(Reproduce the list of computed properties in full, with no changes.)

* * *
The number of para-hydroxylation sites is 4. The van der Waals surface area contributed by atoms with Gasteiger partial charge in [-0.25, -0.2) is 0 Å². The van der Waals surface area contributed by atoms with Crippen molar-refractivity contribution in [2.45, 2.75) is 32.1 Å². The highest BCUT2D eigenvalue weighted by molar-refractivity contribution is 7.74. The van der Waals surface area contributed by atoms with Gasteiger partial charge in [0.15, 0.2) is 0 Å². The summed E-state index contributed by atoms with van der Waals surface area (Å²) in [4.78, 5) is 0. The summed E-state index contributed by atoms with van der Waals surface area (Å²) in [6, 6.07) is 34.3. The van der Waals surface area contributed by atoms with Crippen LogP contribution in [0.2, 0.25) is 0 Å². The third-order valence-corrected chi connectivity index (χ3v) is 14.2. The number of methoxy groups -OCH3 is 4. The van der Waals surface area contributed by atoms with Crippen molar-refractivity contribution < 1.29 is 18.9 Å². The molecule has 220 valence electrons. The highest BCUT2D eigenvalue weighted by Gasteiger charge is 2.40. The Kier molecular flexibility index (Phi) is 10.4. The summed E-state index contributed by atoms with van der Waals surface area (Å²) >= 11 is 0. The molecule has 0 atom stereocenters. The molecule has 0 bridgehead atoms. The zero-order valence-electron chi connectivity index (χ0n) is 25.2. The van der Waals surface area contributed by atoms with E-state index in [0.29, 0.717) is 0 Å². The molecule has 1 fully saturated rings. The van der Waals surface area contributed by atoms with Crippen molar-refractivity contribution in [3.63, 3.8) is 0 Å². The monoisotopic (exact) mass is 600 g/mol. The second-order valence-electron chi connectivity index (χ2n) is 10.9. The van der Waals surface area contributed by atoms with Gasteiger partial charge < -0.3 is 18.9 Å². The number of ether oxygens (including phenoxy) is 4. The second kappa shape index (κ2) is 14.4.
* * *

The number of para-hydroxylation sites is 4. The van der Waals surface area contributed by atoms with Gasteiger partial charge in [-0.25, -0.2) is 0 Å². The van der Waals surface area contributed by atoms with Crippen molar-refractivity contribution in [2.45, 2.75) is 32.1 Å². The highest BCUT2D eigenvalue weighted by molar-refractivity contribution is 7.74. The van der Waals surface area contributed by atoms with Gasteiger partial charge in [0.15, 0.2) is 0 Å². The summed E-state index contributed by atoms with van der Waals surface area (Å²) in [4.78, 5) is 0. The summed E-state index contributed by atoms with van der Waals surface area (Å²) in [6, 6.07) is 34.3. The van der Waals surface area contributed by atoms with Crippen LogP contribution in [0.2, 0.25) is 0 Å². The third-order valence-corrected chi connectivity index (χ3v) is 14.2. The number of methoxy groups -OCH3 is 4. The van der Waals surface area contributed by atoms with Crippen molar-refractivity contribution < 1.29 is 18.9 Å². The molecule has 220 valence electrons. The highest BCUT2D eigenvalue weighted by Gasteiger charge is 2.40. The Kier molecular flexibility index (Phi) is 10.4. The summed E-state index contributed by atoms with van der Waals surface area (Å²) >= 11 is 0. The molecule has 0 atom stereocenters. The molecule has 0 bridgehead atoms. The zero-order valence-electron chi connectivity index (χ0n) is 25.2. The van der Waals surface area contributed by atoms with E-state index in [0.29, 0.717) is 0 Å². The molecule has 1 fully saturated rings. The van der Waals surface area contributed by atoms with Crippen molar-refractivity contribution in [3.63, 3.8) is 0 Å². The monoisotopic (exact) mass is 600 g/mol. The second-order valence-electron chi connectivity index (χ2n) is 10.9. The van der Waals surface area contributed by atoms with Gasteiger partial charge < -0.3 is 18.9 Å². The number of ether oxygens (including phenoxy) is 4. The second kappa shape index (κ2) is 14.4.